- The Washington Times - Tuesday, October 19, 2004

HELENA, Mont. (AP) — The bright green rocks jutting through the prairie soil were hard to miss, but Tom Charlton still couldn’t believe his eyes.

It was kimberlite, the molten rock in which diamonds are found, and preliminary tests had yielded a microscopic diamond. If more are found at the 80-acre site known as the Homestead property, the land could become the state’s first commercial diamond operation and the only working diamond mine in the United States, geologists said.

Canada has the only diamond mines operating in North America.

“It’s once in a lifetime. You just don’t find things like that every day,” said Mr. Charlton, an official with Delta Mining and Exploration Corp.

The Kentucky-based firm plans to begin large-scale exploration of the central Montana site next month.

What makes this latest discovery unique is that it’s believed to be the first diamond found in Montana that was created here, rather than dropped in the state by a retreating glacier or other means. And accessibility makes the property especially appealing.

Normally, it takes years to find underlying kimberlite deposits, let alone diamonds. But on the ranch site southeast of Lewistown, the kimberlite is exposed, pushed to the surface by high-speed gas millions of years ago, said David W. Baker, an earth scientist who lives about 100 miles from the site.

That accessibility, Mr. Charlton said, should cut excavation costs and lessen any damage to the prairie and the small, vacant cabin on the site.

“We’re two-thirds of the way there already, so the likelihood is very good,” Mr. Charlton said. “In fact, it’s one of the best [sites] I’ve ever seen, and I’ve had quite a few mining properties.”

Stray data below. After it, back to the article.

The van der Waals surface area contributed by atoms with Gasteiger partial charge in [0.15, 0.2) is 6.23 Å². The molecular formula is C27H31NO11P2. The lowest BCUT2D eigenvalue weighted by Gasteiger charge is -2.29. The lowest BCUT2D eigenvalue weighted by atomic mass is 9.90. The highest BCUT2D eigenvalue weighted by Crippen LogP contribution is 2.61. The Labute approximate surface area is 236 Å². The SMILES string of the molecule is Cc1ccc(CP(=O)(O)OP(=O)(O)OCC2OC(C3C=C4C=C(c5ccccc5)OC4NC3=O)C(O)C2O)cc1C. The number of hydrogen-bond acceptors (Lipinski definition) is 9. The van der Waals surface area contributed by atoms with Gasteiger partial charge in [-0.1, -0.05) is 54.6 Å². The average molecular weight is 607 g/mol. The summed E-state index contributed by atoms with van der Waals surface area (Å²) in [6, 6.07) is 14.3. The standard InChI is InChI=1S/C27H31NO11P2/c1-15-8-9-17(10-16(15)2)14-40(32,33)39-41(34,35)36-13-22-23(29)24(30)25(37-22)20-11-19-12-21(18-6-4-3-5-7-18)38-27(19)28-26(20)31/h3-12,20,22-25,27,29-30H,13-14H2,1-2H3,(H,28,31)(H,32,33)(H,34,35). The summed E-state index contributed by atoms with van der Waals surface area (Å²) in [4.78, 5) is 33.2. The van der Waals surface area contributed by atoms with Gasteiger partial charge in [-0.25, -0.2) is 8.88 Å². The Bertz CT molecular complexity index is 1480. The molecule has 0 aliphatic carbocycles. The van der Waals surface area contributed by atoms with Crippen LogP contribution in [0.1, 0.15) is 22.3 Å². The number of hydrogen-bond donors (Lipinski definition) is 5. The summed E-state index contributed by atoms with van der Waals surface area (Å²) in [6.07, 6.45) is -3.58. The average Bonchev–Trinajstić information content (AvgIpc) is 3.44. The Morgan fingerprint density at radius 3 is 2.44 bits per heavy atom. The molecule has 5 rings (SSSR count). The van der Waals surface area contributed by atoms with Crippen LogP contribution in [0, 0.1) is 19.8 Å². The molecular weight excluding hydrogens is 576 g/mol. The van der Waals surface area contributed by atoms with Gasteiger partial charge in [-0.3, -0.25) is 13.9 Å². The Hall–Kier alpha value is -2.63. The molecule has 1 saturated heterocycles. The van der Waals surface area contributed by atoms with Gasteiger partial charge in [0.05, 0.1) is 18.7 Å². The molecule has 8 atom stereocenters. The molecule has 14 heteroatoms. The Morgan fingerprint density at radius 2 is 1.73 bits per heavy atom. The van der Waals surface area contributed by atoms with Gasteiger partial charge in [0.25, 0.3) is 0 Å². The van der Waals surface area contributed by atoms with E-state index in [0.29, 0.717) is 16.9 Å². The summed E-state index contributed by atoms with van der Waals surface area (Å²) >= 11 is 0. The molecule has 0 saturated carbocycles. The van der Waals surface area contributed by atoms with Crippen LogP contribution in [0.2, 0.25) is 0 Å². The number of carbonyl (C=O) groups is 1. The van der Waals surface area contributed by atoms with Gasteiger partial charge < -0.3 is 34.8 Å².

On the other hand, he said, “We may not come up with anything.

There’s still that potential,” Delta spokesman Alex Livak said.

Though rare, diamonds aren’t unheard of in Montana. Prospectors have plucked the gems from stream beds and glacial valleys for years — most notably the 14-carat Lewis and Clark diamond found at the base of a steep slope near Craig in 1990.

Delta Mining got permission from the landowner to explore the site several years ago. But the firm is only now getting together the estimated $700,000 needed for larger soil samples, Delta Chief Executive Officer Barry Rayment said. More tests are planned in coming months.

The company said the landowner has been cooperative, but is private. He did not return messages left at his home by the Associated Press.

Although the odds of a major find are stacked against them, Mr. Rayment believes the site, and possibly others in Montana, stand a good chance of producing commercial-grade diamonds.

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